‘Human beings in their local environment, climate, provincial society: this should be the ultimate goal of the artist,’ Khakhar declared in 1978. The fact that he worked for 27 years as an accountant in the Gujarati city of Baroda led him to paint the people he encountered in his everyday life, seen clearly in a wonderful series of ‘trade paintings’ in the early 1970s; portraits of barbers, tailors, watch-menders and so on, painted on canvases the size of traditional shop-signs. Like his earlier collages, these faux-naïf pictures show the influence of Pop Art, but they are also essentially Indian, notably in their use of the bright colours with which shopkeepers in the subcontinent enliven their modest premises. Khakhar plays with perspective and incorporates out-of-scale objects in these paintings: the huge wristwatches framing Janata Watch Repairing or the small, doll-like mannequin in The De-Luxe Tailors, which seems to be taken from the ‘Ideal Boy’ educational charts found throughout India.

Later works are larger in scale and re-embrace the narrative painting that had for so many centuries been a principal feature of Indian art, while also drawing inspiration from murals by Mantegna and Lorenzetti. The unexplained disappearance of The Celebration of Guru Jayanti (1980) is a catastrophe, but the exhibition includes Yagnya (2000), in which the religious and secular aspects of a marriage are commemorated in a huge and populous panoramic diptych. It was Khakhar’s celebration of homosexuality, however, that caused controversy in a country that was, and remains, socially very conservative. You Can’t Please All (1981) is seen by some as his ‘coming out’ statement; thereafter homosexuality became a major theme of his work. My Dear Friend (1983) suggests the devotional aspect of sexual relations that was so important to Khakhar: the artist gazes at his friend and holds his hand, but the scene is carefully placed in, and so becomes part of, the ordinary daily life depicted in the painting’s background. Other paintings are much more explicit, and their action is sometimes put into a sacred context: Two Men in Banaras (1982) shows its naked and aroused subjects embracing against a backdrop of India’s holiest city, while Yayati (1987), in which a winged and priapic nude male lowers himself on to another man, is a sexualised version of a story from the Mahabharata.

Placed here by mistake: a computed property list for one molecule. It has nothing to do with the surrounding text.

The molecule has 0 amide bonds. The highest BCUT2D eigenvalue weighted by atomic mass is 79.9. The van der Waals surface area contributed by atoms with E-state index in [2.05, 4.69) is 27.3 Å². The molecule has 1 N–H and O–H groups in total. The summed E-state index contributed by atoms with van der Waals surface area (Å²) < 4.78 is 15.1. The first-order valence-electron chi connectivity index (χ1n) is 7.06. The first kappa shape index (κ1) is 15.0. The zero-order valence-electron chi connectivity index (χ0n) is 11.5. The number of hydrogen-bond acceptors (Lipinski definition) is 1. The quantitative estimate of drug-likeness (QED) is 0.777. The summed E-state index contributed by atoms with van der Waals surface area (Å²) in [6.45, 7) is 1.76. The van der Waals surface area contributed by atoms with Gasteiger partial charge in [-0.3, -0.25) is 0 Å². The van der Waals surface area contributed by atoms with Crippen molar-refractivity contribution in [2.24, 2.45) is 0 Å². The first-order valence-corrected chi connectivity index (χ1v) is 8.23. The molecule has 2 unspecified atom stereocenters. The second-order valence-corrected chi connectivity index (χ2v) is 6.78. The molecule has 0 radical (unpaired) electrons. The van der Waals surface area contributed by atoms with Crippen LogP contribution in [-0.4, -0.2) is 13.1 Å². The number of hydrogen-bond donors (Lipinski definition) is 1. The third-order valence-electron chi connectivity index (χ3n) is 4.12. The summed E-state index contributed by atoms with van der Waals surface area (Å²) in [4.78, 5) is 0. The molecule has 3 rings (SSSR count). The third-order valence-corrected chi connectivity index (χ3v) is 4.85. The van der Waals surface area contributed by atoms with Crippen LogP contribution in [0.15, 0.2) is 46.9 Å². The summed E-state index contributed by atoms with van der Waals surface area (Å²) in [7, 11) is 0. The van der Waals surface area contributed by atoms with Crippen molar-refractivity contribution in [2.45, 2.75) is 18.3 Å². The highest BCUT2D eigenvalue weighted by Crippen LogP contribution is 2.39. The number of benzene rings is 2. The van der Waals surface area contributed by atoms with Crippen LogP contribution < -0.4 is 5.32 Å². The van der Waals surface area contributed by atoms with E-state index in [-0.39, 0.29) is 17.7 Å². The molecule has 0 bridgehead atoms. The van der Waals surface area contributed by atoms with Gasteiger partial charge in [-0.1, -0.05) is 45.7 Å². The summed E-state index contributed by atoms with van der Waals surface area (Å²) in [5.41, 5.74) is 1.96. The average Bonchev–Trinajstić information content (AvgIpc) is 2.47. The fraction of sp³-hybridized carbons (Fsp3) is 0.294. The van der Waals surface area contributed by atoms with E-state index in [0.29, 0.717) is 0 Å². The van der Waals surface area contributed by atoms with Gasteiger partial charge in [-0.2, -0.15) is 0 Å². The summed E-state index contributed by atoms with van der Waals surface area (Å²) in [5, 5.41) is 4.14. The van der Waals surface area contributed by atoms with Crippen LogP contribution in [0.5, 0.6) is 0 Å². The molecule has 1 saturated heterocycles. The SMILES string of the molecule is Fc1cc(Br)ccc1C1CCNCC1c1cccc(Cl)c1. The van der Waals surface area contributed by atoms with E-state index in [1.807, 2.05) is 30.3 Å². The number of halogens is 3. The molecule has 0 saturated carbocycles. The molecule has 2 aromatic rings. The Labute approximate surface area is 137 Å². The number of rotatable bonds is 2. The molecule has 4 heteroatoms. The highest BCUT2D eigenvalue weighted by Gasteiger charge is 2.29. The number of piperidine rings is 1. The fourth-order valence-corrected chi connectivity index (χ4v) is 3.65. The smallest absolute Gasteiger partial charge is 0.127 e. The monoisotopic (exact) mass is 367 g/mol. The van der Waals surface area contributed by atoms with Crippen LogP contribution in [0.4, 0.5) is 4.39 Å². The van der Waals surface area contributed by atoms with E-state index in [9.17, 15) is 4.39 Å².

Man Leaving (Going Abroad) (1970), Bhupen Khakhar. Courtesy of Tapi Collection, India; © Estate of Bhupen Khakhar

The theme of intimacy and devotion is also suggested in Khakhar’s large watercolours, such as the Kalighat-style Ram Bhakt Hanuman (1998), in which the prince and the god embrace, and Picture Taken on Their 30th Wedding Anniversary (1998), in which the smiling wife absently cradles her husband’s penis in her hand. Perhaps more shocking to the Western eye are late paintings such as He Took Enema Five Times a Day (1999) and At the End of the Day Iron Ingots Came Out (1999), in which Khakhar unflinchingly portrays the pain and indignity he suffered as a result of the prostate cancer that eventually killed him. But then Khakhar was an artist whose work honoured life in all its aspects, and this exhilarating and wide-ranging exhibition rightly follows his example.

‘Bhupen Khakhar: You can’t please all’ is at Tate Modern, London, until 6 November.

From the July/August issue of Apollo: preview and subscribe here